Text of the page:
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Poll

What lossy formats do you use on a *regular* basis?

  • AAC or HE-AAC v1,v2 (.m4a, .aac…)
  • LossyWAV + lossless (.lossy.flac, .lossy.wv, .lossy.tak…)
  • MP3 (.mp3)
  • Musepack (.mpc)
  • Ogg Vorbis (.ogg)
  • Opus (.opus)
  • AC3 Dolby Digital (AC-3, E-AC-3)
  • Other lossy format

Voting closes: 05 December, 2017, 12:23:37 AM

Topic: 2017 Format Poll (lossy codecs)  (Read 8099 times) previous topic - next topic

arkhh and 2 Guests are viewing this topic.
  • Porcus
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Re: 2017 Format Poll (lossy codecs)
Reply #25
I chose Opus just because I like FOSS.

Wouldn't LAME-encoded MP3 qualify now?

  • IgorC
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Re: 2017 Format Poll (lossy codecs)
Reply #26
it has a dirty past   :D

  • Heliologue
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Re: 2017 Format Poll (lossy codecs)
Reply #27
I chose Opus just because I like FOSS.

Wouldn't LAME-encoded MP3 qualify now?

Now, sure.  Although Opus has the added benefit of being a somewhat more sophisticated codec.

Practically speaking, with perhaps the exception of AAC-via-FAAC, any lossy codec is going to be just fine on a phone with cheap headphones (Kamedo2's 2014 test), so one's choice in this domain is more or less arbitrary.  I'm a Xiph fan, so affiliation drove my choice more than any kind of technical benefits of the codec, per se.

  • soundping
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Re: 2017 Format Poll (lossy codecs)
Reply #28
I choose .OPUS.  Fine drum symbols and classical string instruments 'seem' to make it to the final product.

"Feel the .opus force flow through your headphones."
I like bacon and .OPUS   :-)

  • Cavaille
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Re: 2017 Format Poll (lossy codecs)
Reply #29
The part I don't understand is why you are using hybrid (lossy + correction file). If you are never using the lossy part of your archive, you might as well archive in wavpack lossless, and save several Mb per track at same compression settings...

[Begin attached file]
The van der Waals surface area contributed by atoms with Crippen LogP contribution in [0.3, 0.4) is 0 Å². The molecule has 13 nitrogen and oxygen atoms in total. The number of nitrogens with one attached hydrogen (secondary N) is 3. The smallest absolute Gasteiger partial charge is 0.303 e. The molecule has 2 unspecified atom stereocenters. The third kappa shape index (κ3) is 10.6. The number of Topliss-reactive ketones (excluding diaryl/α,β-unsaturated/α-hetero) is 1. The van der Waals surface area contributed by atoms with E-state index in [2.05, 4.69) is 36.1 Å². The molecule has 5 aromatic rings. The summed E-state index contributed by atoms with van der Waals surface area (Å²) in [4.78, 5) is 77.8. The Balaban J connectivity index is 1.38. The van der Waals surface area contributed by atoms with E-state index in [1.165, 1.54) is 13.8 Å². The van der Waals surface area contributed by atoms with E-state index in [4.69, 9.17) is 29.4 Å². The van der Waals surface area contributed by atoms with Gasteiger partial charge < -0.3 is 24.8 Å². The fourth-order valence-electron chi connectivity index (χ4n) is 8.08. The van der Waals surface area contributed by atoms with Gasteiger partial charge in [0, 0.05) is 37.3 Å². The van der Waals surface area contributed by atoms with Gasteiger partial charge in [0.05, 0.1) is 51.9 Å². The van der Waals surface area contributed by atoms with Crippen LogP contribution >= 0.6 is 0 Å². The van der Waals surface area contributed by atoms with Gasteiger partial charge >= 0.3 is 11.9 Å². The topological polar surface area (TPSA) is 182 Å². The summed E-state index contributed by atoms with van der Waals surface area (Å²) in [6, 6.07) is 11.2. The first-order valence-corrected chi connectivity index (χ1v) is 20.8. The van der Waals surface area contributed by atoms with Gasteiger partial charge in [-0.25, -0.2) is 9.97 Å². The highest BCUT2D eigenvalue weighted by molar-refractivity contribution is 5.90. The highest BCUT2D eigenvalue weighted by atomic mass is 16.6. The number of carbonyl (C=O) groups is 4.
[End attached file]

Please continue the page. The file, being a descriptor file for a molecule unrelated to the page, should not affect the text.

Well, does the expression "hybrid" in connection with WavPack always mandate the use of a correction file? To my knowledge, WavPack Hybrid also describes lossy compression without correction file. Which is what I use. And the way WavPack Hybrid compresses does not forbid possible transcoding with other codecs :)
  • Last Edit: 13 May, 2017, 04:11:47 PM by Cavaille
marlene-d.blogspot.com

  • Porcus
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Re: 2017 Format Poll (lossy codecs)
Reply #30
it has a dirty past   :D

I used to be a cheap girl, but now I am free!

  • vibee
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Re: 2017 Format Poll (lossy codecs)
Reply #31
Opus (default ~96kbit/s) on my Android device, with GoneMad! Player. Sound reasonable in my car and with my headphones, and makes anything fit on my 64GB SD-card.

  • DonP
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  • Members (Donating)
Re: 2017 Format Poll (lossy codecs)
Reply #32
Anything that goes to google play or thumb drive on the car system is mp3 because that's what they like.
Stored directly on phone are generally Opus.
Most of what's in the music folder on the PC is still vorbis, but haven't been encoding in that for a few years.

  • majavira
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Re: 2017 Format Poll (lossy codecs)
Reply #33
My vote goes to opus cause is the most sophisticated lossy format nowadays. I encode at 155 kbps and play on my android phone with Aimp player conected to my HiFi amplifier.



P.D.: Sorry for my english.

Re: 2017 Format Poll (lossy codecs)
Reply #34
The part I don't understand is why you are using hybrid (lossy + correction file). If you are never using the lossy part of your archive, you might as well archive in wavpack lossless, and save several Mb per track at same compression settings...

Well, does the expression "hybrid" in connection with WavPack always mandate the use of a correction file? To my knowledge, WavPack Hybrid also describes lossy compression without correction file. Which is what I use. And the way WavPack Hybrid compresses does not forbid possible transcoding with other codecs :)